Those pain meds from an old injury, tablets from a vacation years ago and antibiotics you forgot to take could pose a serious risk to youth.
Unused prescriptions and over-the-counter medications, whether expired or for personal use, are seeing growing abuse from adolescents looking for a “safe” alternative to street drugs.
“A lot of parents leave them lying around when they shouldn’t and kids come along and take them,” said Curtis Omelchuk, Remedy’s Rx pharmacist/owner. “They think it’s safer, cleaner.”
More than seven per cent of students in Grades 7-12 in B.C. admitted to abusing prescription drugs in a Health Canada Survey. According to a 2014 article in the Canadian Medical Association Journal, “Unused prescription drugs are sometimes brought to ‘pill parties’ (also called ‘pharm’ or ‘Skittles’ parties), where adolescents experiment with pills they select from the pool of medications brought by partygoers. With opioids, in particular, some products contain enough active ingredient in a single tablet to cause death in a naive patient, especially if mixed with other sedatives or alcohol.”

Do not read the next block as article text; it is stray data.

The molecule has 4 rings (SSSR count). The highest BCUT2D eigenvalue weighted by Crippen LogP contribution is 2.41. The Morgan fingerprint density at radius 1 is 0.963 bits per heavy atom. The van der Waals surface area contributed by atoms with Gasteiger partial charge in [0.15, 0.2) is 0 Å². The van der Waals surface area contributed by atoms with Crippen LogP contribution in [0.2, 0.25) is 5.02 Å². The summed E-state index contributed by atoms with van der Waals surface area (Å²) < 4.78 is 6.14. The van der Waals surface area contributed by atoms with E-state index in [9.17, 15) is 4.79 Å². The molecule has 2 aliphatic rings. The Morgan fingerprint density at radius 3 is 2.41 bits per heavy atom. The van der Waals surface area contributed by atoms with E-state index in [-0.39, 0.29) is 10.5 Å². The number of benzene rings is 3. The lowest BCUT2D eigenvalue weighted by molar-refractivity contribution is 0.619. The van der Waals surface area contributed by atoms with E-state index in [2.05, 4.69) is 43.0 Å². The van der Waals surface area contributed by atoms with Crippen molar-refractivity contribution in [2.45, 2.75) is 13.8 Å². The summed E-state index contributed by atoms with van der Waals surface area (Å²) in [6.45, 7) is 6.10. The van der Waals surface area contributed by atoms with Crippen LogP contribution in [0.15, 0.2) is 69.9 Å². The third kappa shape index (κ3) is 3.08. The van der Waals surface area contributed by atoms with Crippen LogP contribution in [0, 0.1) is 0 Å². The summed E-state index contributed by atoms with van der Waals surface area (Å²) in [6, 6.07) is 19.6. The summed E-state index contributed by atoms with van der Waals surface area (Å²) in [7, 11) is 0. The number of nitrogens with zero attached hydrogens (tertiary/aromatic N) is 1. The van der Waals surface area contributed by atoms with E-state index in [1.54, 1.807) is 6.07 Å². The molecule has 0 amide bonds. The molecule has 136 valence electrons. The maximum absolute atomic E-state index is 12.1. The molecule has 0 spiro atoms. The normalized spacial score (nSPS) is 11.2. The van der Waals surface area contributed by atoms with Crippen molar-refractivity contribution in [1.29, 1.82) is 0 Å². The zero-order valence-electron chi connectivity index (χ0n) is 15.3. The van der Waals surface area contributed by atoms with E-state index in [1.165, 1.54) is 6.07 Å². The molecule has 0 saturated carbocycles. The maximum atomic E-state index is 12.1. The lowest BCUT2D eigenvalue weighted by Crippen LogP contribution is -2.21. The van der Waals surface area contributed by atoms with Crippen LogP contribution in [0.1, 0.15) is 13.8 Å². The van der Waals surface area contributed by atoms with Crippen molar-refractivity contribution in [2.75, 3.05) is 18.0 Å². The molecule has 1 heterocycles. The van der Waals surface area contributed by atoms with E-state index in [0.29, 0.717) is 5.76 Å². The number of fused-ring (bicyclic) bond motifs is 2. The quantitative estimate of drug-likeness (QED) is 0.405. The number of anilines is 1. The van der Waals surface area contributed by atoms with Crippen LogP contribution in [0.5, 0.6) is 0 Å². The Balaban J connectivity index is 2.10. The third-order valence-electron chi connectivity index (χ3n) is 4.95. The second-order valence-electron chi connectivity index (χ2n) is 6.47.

These medications are often taken from a medicine cabinet in their own home or from that of a friend or relative.
Along with this growing and serious problem, expired medications can be ineffective or even toxic.
In an efforts to keep drugs out to hands of youth, as well as out of the landfills and water systems, collection efforts are underway.
The Canadian Mental Health Association, Division of Family Practice, and Interior Health are combining efforts to raise awareness of this issue and to support Vernon’s Unused Medications Return Program.
Residents are encouraged to bring down their unused or expired medications on Saturday, June 16 to the Sunshine Festival where the CMHA with Nolan’s Pharmasave will have a booth set up to receive any medications that you no longer need. If you are not able to make it down, all of the Vernon pharmacies participate in a Medications Return Program all year round, so it’s easy to return expired or unused prescription drugs, over-the-counter medications, or even natural health products free of charge at any time.
“So let’s clean out those medicine cabinets and search through our drawers, and place medications you no longer need in a plastic or paper bag and bring them down, or return them to any pharmacy in town,” said Ryan Godard, CMHA Vernon and district community educator.
All labels on containers should be removed or covered with black felt, and pills should be taken out of the blister packs, if possible.
“With your help, we can keep our community as well as our environment safe.”